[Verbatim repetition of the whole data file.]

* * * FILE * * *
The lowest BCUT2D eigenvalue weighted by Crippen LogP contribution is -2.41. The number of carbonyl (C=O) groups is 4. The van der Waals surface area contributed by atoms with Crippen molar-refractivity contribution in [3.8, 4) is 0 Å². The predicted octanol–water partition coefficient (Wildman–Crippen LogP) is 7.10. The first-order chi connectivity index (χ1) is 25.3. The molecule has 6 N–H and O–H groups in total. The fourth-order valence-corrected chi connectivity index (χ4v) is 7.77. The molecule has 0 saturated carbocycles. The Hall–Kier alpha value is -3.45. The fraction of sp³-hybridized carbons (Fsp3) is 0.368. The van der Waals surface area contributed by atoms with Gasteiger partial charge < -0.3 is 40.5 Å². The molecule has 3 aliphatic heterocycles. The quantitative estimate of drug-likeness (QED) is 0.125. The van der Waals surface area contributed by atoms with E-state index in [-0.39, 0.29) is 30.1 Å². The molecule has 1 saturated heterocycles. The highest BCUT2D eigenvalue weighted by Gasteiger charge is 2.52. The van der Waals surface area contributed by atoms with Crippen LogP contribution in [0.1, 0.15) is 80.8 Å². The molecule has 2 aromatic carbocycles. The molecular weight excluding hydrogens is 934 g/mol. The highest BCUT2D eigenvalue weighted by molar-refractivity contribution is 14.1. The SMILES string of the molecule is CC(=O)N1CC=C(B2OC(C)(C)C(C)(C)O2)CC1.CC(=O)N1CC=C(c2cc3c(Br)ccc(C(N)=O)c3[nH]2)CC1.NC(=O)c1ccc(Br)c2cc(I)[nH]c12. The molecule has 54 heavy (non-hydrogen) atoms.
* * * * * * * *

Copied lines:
The lowest BCUT2D eigenvalue weighted by Crippen LogP contribution is -2.41. The number of carbonyl (C=O) groups is 4. The van der Waals surface area contributed by atoms with Crippen molar-refractivity contribution in [3.8, 4) is 0 Å². The predicted octanol–water partition coefficient (Wildman–Crippen LogP) is 7.10. The first-order chi connectivity index (χ1) is 25.3. The molecule has 6 N–H and O–H groups in total. The fourth-order valence-corrected chi connectivity index (χ4v) is 7.77. The molecule has 0 saturated carbocycles. The Hall–Kier alpha value is -3.45. The fraction of sp³-hybridized carbons (Fsp3) is 0.368. The van der Waals surface area contributed by atoms with Gasteiger partial charge < -0.3 is 40.5 Å². The molecule has 3 aliphatic heterocycles. The quantitative estimate of drug-likeness (QED) is 0.125. The van der Waals surface area contributed by atoms with E-state index in [-0.39, 0.29) is 30.1 Å². The molecule has 1 saturated heterocycles. The highest BCUT2D eigenvalue weighted by Gasteiger charge is 2.52. The van der Waals surface area contributed by atoms with Crippen LogP contribution in [0.1, 0.15) is 80.8 Å². The molecule has 2 aromatic carbocycles. The molecular weight excluding hydrogens is 934 g/mol. The highest BCUT2D eigenvalue weighted by molar-refractivity contribution is 14.1. The SMILES string of the molecule is CC(=O)N1CC=C(B2OC(C)(C)C(C)(C)O2)CC1.CC(=O)N1CC=C(c2cc3c(Br)ccc(C(N)=O)c3[nH]2)CC1.NC(=O)c1ccc(Br)c2cc(I)[nH]c12. The molecule has 54 heavy (non-hydrogen) atoms.